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Femininity

About: Femininity is a research topic. Over the lifetime, 7327 publications have been published within this topic receiving 220147 citations. The topic is also known as: femaleness & womanliness.


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Book
01 Jan 1990
TL;DR: The body politics of Julia Kristeva and the Body Politics of JuliaKristeva as mentioned in this paper are discussed in detail in Section 5.1.1 and Section 6.2.1.
Abstract: Preface (1999) Preface (1990) 1. Subjects of Sex/Gender/Desire I. 'Women' as the Subject of Feminism II. The Compulsory Order of Sex/Gender/Desire III. Gender: The Circular Ruins of Contemporary Debate IV. Theorizing the Binary, the Unitary and Beyond V. Identity, Sex and the Metaphysics of Substance VI. Language, Power and the Strategies of Displacement 2. Prohibition, Psychoanalysis, and the Production of the Heterosexual Matrix I. Structuralism's Critical Exchange II. Lacan, Riviere, and the Strategies of Masquerade III. Freud and the Melancholia of Gender IV. Gender Complexity and the Limits of Identification V. Reformulating Prohibition as Power 3. Subversive Bodily Acts I. The Body Politics of Julia Kristeva II. Foucault, Herculine, and the Politics of Sexual Discontinuity III. Monique Wittig - Bodily Disintegration and Fictive Sex IV. Bodily Inscriptions, Performative Subversions Conclusion - From Parody to Politics

21,123 citations

Journal ArticleDOI
TL;DR: A new sex-role inventory is described that treats masculinity and femininity as two independent dimensions, thereby making it possible to characterize a person as masculine, feminine, or "androgynous" as a function of the difference between his or her endorsement of masculine and feminine personality characteristics.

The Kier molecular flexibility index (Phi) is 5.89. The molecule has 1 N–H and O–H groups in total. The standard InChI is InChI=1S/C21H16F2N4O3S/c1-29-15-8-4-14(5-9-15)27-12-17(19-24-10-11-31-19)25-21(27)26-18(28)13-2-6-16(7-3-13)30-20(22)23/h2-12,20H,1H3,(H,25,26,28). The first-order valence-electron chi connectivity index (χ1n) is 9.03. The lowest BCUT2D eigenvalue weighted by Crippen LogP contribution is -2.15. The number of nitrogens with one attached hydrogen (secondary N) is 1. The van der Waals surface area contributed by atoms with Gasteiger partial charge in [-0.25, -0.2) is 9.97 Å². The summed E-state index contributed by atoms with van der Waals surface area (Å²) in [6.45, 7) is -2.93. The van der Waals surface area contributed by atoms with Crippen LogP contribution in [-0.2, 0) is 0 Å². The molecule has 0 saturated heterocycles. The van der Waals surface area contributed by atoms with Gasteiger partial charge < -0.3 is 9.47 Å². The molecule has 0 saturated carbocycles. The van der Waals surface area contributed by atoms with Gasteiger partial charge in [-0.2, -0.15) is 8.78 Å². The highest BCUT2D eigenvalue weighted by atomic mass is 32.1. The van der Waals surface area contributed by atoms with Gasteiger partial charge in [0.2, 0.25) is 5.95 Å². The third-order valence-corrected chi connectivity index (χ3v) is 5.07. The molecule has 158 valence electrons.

Abstract: This article describes the development of a new sex-role inventory that treats masculinity and femininity as two independent dimensions, thereby making it possible to characterize a person as masculine, feminine, or "androgynous" as a function of the difference between his or her endorsement of masculine and feminine personality characteristics. Normative data are presented, as well as the results of various psychometric analyses. The major findings of conceptual interest are: (a) the dimensions of masculinity and femininity are empirically as well as logically independent; (6) the concept of psychological androgyny is a reliable one; and (c) highly sex-typed scores do not reflect a general tendency to respond in a socially desirable direction, but rather a specific tendency to describe oneself in accordance with sex-typed standards of desirable behavior for men and women. Both in psychology and in society at large, masculinity and femininity have long been conceptualized as bipolar ends of a single continuum; accordingly, a person has had to be either masculine or feminine, but not both. This sex-role dichotomy has served to obscure two very plausible hypotheses: first, that many individuals might be "androgynous" ; that is, they might be both masculine and feminine, both assertive and yielding, both instrumental and expressive—depending on the situational appropriateness of these various behaviors; and conversely, that strongly sex-typed individuals might be seriously limited in the range of behaviors available to them as they move from situation to situation. According to both Kagan (1964) and Kohlberg (1966), the highly sex-typed individual is motivated to keep his behavior consistent with an internalized sex-role standard, a goal that he presumably accomplishes by suppressing any behavior that might be con

7,984 citations

Journal ArticleDOI